9.6 Intercontinental youth work and development cooperation
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International youth work in Austria (Internationale Jugendarbeit in Österreich) includes cross-border exchanges and Erasmus+ programmes, which promote international encounters and cooperation for young people, youth workers and organisations. The main objective of intercontinental youth work cooperation in Austria is to promote intercultural understanding and cooperation on global challenges through youth-led activities.
The Federal Ministry for European and International Affairs has a Development Cooperation Strategy 2022-2024, which focuses on multilateral and bilateral partnerships internationally, with a special focus on young people and people with disabilities. The Austrian Development Agency (ADA) supports international cooperation projects, including projects related to youth work and in line with Austrian expertise. Detailed project information is available on the ADA website.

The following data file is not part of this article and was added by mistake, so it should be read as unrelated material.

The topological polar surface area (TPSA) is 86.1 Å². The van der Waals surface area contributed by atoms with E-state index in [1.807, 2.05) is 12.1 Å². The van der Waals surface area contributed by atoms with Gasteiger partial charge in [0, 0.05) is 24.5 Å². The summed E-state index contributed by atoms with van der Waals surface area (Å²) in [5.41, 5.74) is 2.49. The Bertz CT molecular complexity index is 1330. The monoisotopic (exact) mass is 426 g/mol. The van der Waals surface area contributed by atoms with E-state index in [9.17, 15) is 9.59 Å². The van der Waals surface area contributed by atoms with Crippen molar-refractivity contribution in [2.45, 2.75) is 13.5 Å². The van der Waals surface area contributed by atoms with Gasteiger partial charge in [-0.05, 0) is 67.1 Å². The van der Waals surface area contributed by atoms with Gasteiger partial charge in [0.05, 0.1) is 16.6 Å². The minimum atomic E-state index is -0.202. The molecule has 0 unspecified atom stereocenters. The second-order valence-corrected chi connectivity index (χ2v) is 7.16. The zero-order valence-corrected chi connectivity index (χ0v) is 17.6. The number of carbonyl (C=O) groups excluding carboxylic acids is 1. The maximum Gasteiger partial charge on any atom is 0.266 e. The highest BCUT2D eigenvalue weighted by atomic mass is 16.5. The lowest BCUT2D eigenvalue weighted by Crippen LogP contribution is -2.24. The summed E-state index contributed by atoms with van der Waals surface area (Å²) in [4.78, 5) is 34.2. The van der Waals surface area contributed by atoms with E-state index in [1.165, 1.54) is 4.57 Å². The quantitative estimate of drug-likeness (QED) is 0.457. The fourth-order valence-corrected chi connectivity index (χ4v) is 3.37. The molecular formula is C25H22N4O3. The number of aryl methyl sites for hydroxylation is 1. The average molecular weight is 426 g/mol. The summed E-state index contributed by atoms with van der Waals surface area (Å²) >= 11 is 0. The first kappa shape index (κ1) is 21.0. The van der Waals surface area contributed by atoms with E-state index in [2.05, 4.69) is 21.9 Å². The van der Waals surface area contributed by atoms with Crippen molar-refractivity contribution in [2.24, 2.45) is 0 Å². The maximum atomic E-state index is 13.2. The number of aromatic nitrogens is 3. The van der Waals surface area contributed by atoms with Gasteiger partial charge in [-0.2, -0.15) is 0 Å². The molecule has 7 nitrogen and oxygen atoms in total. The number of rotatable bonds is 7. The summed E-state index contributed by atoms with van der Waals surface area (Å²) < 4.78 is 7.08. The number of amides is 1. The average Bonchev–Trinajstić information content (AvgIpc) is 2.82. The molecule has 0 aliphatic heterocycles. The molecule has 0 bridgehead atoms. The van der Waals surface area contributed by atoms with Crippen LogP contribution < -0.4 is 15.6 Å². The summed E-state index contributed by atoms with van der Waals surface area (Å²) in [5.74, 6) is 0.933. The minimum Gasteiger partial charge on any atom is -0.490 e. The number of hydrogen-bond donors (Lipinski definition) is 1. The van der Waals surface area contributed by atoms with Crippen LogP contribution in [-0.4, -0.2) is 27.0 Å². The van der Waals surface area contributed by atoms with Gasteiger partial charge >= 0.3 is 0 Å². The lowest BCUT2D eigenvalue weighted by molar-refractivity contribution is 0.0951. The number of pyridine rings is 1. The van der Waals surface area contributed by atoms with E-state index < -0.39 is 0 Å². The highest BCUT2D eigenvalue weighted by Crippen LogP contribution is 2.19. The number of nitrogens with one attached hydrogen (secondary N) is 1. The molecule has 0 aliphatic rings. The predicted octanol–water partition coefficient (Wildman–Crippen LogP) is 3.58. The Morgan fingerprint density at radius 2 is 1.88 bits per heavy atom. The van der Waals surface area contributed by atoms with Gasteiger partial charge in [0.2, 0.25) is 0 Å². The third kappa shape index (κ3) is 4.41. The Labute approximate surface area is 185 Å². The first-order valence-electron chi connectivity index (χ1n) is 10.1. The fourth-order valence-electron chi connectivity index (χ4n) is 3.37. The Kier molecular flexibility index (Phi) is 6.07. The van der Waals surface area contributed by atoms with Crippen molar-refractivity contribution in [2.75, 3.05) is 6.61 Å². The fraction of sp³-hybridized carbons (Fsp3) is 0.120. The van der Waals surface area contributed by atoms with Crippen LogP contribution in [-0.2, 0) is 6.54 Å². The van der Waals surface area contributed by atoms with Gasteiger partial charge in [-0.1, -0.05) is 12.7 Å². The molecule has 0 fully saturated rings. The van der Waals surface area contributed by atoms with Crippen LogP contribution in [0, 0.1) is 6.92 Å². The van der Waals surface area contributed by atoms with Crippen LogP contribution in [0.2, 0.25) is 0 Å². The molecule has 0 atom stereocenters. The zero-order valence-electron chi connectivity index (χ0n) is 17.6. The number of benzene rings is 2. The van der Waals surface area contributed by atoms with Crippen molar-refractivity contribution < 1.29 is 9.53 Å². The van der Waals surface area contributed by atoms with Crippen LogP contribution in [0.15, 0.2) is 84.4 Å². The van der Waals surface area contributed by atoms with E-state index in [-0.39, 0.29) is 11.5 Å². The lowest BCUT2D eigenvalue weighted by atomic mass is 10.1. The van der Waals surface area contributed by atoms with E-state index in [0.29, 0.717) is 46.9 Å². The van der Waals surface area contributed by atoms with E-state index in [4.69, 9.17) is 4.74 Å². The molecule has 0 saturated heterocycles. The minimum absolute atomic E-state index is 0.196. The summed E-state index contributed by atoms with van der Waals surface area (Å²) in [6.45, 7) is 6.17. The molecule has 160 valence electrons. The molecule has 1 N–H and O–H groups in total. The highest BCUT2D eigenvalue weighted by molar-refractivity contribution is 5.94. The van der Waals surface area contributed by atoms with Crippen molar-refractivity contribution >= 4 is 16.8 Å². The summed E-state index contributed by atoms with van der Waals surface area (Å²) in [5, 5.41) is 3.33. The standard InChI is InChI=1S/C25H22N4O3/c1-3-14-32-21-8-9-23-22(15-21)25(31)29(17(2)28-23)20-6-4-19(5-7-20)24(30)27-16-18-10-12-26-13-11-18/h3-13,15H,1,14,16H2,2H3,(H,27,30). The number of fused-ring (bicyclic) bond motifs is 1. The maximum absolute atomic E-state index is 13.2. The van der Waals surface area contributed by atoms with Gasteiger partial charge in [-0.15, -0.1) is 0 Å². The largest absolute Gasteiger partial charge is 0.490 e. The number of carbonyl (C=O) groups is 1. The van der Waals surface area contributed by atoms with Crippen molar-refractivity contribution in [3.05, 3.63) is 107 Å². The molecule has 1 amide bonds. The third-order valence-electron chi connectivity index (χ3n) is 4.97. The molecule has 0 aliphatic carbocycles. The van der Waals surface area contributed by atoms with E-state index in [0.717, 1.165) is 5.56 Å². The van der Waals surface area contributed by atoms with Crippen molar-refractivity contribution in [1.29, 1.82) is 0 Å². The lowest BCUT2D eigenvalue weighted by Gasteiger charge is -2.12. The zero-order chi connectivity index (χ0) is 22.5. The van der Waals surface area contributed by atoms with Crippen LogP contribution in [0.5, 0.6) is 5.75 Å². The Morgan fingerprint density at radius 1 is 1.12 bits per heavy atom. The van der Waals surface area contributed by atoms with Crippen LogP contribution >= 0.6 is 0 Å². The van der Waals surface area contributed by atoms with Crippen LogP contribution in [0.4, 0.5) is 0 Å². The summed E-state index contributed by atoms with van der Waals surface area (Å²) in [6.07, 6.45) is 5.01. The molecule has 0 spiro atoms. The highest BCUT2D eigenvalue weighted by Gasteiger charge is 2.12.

As the National Agency for Education and Internationalisation, the OeAD also supports cooperation in intercontinental youth work. Under Erasmus+ Youth (Erasmus+ Jugend), the OeAD funds mobility, participation and cooperation projects, including exchanges of youth groups and staff, and initiatives to promote youth participation in society and democracy. The specific programme 'Cooperation Partnerships' (Kooperationspartnerschaften) supports cooperation and exchanges in the youth sector between institutions from different programme countries, with the aim of improving the quality of activities, building partner networks and strengthening cross-border cooperation. Non-Erasmus+ countries can participate as partners and associated partners can contribute without receiving funding.
Development cooperation activities among young people have been prominent in Austria since the 1960s, mainly led by institutions of the Catholic Church. These initiatives have involved young people in addressing global challenges and promoting concrete actions for a 'better world'. Publicly supported structures for youth-led development aid have been established, promoting intercultural understanding and cooperation between young people from different backgrounds. These activities continue to promote global awareness and solidarity among Austrian youth and contribute to international development efforts.